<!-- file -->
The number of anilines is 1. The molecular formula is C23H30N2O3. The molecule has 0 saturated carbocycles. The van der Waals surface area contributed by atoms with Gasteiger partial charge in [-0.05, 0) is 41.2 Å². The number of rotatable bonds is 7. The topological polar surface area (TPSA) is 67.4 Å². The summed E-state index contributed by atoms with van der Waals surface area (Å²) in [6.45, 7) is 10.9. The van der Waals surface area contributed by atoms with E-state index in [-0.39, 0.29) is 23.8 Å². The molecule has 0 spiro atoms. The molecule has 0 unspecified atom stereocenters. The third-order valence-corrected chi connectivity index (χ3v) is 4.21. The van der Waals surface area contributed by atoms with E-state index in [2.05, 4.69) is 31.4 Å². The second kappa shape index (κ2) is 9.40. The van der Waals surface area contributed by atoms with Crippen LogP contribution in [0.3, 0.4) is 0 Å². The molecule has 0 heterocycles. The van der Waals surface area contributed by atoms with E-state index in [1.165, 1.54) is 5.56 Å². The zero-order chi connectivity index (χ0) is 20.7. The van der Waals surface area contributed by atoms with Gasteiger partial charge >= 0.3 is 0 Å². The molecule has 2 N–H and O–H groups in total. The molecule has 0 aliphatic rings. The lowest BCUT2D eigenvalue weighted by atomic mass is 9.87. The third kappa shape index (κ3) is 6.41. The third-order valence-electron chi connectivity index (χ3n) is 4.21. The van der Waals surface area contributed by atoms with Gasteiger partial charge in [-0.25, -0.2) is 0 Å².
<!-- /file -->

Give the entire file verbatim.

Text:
The number of anilines is 1. The molecular formula is C23H30N2O3. The molecule has 0 saturated carbocycles. The van der Waals surface area contributed by atoms with Gasteiger partial charge in [-0.05, 0) is 41.2 Å². The number of rotatable bonds is 7. The topological polar surface area (TPSA) is 67.4 Å². The summed E-state index contributed by atoms with van der Waals surface area (Å²) in [6.45, 7) is 10.9. The van der Waals surface area contributed by atoms with E-state index in [-0.39, 0.29) is 23.8 Å². The molecule has 0 spiro atoms. The molecule has 0 unspecified atom stereocenters. The third-order valence-corrected chi connectivity index (χ3v) is 4.21. The van der Waals surface area contributed by atoms with E-state index in [2.05, 4.69) is 31.4 Å². The second kappa shape index (κ2) is 9.40. The van der Waals surface area contributed by atoms with Crippen LogP contribution in [0.3, 0.4) is 0 Å². The molecule has 0 heterocycles. The van der Waals surface area contributed by atoms with E-state index in [1.165, 1.54) is 5.56 Å². The zero-order chi connectivity index (χ0) is 20.7. The van der Waals surface area contributed by atoms with Gasteiger partial charge >= 0.3 is 0 Å². The molecule has 2 N–H and O–H groups in total. The molecule has 0 aliphatic rings. The lowest BCUT2D eigenvalue weighted by atomic mass is 9.87. The third kappa shape index (κ3) is 6.41. The third-order valence-electron chi connectivity index (χ3n) is 4.21. The van der Waals surface area contributed by atoms with Gasteiger partial charge in [-0.25, -0.2) is 0 Å².